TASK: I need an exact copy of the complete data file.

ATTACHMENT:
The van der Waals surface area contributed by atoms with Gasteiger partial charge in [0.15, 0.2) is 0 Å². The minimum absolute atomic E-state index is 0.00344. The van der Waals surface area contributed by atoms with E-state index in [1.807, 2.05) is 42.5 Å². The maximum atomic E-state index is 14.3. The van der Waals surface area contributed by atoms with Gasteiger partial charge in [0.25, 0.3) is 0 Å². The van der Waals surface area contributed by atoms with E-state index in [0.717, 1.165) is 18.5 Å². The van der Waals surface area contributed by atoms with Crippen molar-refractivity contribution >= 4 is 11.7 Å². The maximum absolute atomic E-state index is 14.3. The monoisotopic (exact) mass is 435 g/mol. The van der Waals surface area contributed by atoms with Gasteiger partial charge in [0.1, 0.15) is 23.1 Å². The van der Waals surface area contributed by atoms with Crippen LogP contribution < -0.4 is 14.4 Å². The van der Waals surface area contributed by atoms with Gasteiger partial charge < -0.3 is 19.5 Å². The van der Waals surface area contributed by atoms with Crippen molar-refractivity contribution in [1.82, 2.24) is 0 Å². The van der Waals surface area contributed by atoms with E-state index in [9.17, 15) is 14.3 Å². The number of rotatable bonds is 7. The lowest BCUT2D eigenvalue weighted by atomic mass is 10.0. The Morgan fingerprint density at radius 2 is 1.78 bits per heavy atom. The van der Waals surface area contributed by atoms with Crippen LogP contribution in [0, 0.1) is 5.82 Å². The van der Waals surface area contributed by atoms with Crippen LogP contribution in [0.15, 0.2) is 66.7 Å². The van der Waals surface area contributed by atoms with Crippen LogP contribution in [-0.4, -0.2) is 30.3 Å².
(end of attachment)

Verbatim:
The van der Waals surface area contributed by atoms with Gasteiger partial charge in [0.15, 0.2) is 0 Å². The minimum absolute atomic E-state index is 0.00344. The van der Waals surface area contributed by atoms with E-state index in [1.807, 2.05) is 42.5 Å². The maximum atomic E-state index is 14.3. The van der Waals surface area contributed by atoms with Gasteiger partial charge in [0.25, 0.3) is 0 Å². The van der Waals surface area contributed by atoms with E-state index in [0.717, 1.165) is 18.5 Å². The van der Waals surface area contributed by atoms with Crippen molar-refractivity contribution >= 4 is 11.7 Å². The maximum absolute atomic E-state index is 14.3. The monoisotopic (exact) mass is 435 g/mol. The van der Waals surface area contributed by atoms with Gasteiger partial charge in [0.1, 0.15) is 23.1 Å². The van der Waals surface area contributed by atoms with Crippen LogP contribution < -0.4 is 14.4 Å². The van der Waals surface area contributed by atoms with Gasteiger partial charge < -0.3 is 19.5 Å². The van der Waals surface area contributed by atoms with Crippen molar-refractivity contribution in [1.82, 2.24) is 0 Å². The van der Waals surface area contributed by atoms with E-state index in [9.17, 15) is 14.3 Å². The number of rotatable bonds is 7. The lowest BCUT2D eigenvalue weighted by atomic mass is 10.0. The Morgan fingerprint density at radius 2 is 1.78 bits per heavy atom. The van der Waals surface area contributed by atoms with Crippen LogP contribution in [0, 0.1) is 5.82 Å². The van der Waals surface area contributed by atoms with Crippen LogP contribution in [0.15, 0.2) is 66.7 Å². The van der Waals surface area contributed by atoms with Crippen LogP contribution in [-0.4, -0.2) is 30.3 Å².